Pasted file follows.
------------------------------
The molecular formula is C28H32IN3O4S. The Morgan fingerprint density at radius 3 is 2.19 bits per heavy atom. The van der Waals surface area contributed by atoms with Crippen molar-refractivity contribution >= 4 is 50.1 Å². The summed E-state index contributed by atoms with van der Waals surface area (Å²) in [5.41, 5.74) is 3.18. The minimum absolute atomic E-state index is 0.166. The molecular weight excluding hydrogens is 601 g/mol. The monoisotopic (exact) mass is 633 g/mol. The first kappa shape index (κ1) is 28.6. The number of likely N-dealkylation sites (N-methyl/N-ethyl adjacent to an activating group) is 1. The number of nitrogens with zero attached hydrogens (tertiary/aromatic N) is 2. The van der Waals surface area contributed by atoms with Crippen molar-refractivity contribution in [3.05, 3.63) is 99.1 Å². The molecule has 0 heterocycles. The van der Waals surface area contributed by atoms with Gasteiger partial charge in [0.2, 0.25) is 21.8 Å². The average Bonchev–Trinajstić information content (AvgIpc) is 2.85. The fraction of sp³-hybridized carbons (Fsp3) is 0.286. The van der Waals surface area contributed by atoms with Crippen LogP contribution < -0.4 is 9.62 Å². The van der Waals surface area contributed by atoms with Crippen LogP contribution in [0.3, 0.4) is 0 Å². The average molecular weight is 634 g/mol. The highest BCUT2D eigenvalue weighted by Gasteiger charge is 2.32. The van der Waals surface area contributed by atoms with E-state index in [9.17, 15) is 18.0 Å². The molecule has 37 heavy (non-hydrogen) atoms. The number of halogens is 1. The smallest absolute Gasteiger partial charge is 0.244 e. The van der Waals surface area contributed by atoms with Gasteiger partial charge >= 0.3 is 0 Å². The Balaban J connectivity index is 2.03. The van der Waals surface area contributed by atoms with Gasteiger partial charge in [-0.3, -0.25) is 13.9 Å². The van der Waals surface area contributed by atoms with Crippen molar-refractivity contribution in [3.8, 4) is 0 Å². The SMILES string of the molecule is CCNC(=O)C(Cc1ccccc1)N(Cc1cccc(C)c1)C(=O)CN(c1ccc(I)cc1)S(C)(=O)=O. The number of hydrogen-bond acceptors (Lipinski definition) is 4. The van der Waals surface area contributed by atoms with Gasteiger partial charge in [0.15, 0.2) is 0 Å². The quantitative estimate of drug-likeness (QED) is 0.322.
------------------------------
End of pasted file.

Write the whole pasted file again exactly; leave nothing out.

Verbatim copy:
The molecular formula is C28H32IN3O4S. The Morgan fingerprint density at radius 3 is 2.19 bits per heavy atom. The van der Waals surface area contributed by atoms with Crippen molar-refractivity contribution >= 4 is 50.1 Å². The summed E-state index contributed by atoms with van der Waals surface area (Å²) in [5.41, 5.74) is 3.18. The minimum absolute atomic E-state index is 0.166. The molecular weight excluding hydrogens is 601 g/mol. The monoisotopic (exact) mass is 633 g/mol. The first kappa shape index (κ1) is 28.6. The number of likely N-dealkylation sites (N-methyl/N-ethyl adjacent to an activating group) is 1. The number of nitrogens with zero attached hydrogens (tertiary/aromatic N) is 2. The van der Waals surface area contributed by atoms with Crippen molar-refractivity contribution in [3.05, 3.63) is 99.1 Å². The molecule has 0 heterocycles. The van der Waals surface area contributed by atoms with Gasteiger partial charge in [0.2, 0.25) is 21.8 Å². The average Bonchev–Trinajstić information content (AvgIpc) is 2.85. The fraction of sp³-hybridized carbons (Fsp3) is 0.286. The van der Waals surface area contributed by atoms with Crippen LogP contribution < -0.4 is 9.62 Å². The van der Waals surface area contributed by atoms with Crippen LogP contribution in [0.3, 0.4) is 0 Å². The average molecular weight is 634 g/mol. The highest BCUT2D eigenvalue weighted by Gasteiger charge is 2.32. The van der Waals surface area contributed by atoms with E-state index in [9.17, 15) is 18.0 Å². The molecule has 37 heavy (non-hydrogen) atoms. The number of halogens is 1. The smallest absolute Gasteiger partial charge is 0.244 e. The van der Waals surface area contributed by atoms with Gasteiger partial charge >= 0.3 is 0 Å². The Balaban J connectivity index is 2.03. The van der Waals surface area contributed by atoms with Gasteiger partial charge in [-0.3, -0.25) is 13.9 Å². The van der Waals surface area contributed by atoms with Crippen molar-refractivity contribution in [3.8, 4) is 0 Å². The SMILES string of the molecule is CCNC(=O)C(Cc1ccccc1)N(Cc1cccc(C)c1)C(=O)CN(c1ccc(I)cc1)S(C)(=O)=O. The number of hydrogen-bond acceptors (Lipinski definition) is 4. The van der Waals surface area contributed by atoms with Gasteiger partial charge in [0.15, 0.2) is 0 Å². The quantitative estimate of drug-likeness (QED) is 0.322.